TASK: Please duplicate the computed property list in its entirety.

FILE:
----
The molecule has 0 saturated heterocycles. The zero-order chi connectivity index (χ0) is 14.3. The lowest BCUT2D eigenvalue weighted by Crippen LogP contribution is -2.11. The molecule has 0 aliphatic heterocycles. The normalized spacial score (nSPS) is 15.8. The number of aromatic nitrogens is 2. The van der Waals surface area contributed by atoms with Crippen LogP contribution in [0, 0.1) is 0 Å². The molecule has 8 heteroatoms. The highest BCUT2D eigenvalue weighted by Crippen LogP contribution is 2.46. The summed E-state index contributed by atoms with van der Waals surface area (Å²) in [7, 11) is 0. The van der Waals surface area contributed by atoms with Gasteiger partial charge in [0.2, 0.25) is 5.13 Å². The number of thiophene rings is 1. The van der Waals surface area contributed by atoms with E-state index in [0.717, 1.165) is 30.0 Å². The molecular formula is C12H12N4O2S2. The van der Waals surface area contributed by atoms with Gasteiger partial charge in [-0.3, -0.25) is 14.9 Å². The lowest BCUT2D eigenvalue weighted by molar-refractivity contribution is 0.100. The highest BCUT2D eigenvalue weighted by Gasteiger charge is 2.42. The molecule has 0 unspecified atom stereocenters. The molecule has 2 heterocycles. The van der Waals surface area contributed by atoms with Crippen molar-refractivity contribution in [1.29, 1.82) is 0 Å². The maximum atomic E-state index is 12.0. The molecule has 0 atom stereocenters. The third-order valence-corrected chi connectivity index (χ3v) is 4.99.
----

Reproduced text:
The molecule has 0 saturated heterocycles. The zero-order chi connectivity index (χ0) is 14.3. The lowest BCUT2D eigenvalue weighted by Crippen LogP contribution is -2.11. The molecule has 0 aliphatic heterocycles. The normalized spacial score (nSPS) is 15.8. The number of aromatic nitrogens is 2. The van der Waals surface area contributed by atoms with Crippen LogP contribution in [0, 0.1) is 0 Å². The molecule has 8 heteroatoms. The highest BCUT2D eigenvalue weighted by Crippen LogP contribution is 2.46. The summed E-state index contributed by atoms with van der Waals surface area (Å²) in [7, 11) is 0. The van der Waals surface area contributed by atoms with Gasteiger partial charge in [0.2, 0.25) is 5.13 Å². The number of thiophene rings is 1. The van der Waals surface area contributed by atoms with E-state index in [0.717, 1.165) is 30.0 Å². The molecular formula is C12H12N4O2S2. The van der Waals surface area contributed by atoms with Gasteiger partial charge in [-0.3, -0.25) is 14.9 Å². The lowest BCUT2D eigenvalue weighted by molar-refractivity contribution is 0.100. The highest BCUT2D eigenvalue weighted by Gasteiger charge is 2.42. The molecule has 0 unspecified atom stereocenters. The molecule has 2 heterocycles. The van der Waals surface area contributed by atoms with Crippen molar-refractivity contribution in [1.29, 1.82) is 0 Å². The maximum atomic E-state index is 12.0. The molecule has 0 atom stereocenters. The third-order valence-corrected chi connectivity index (χ3v) is 4.99.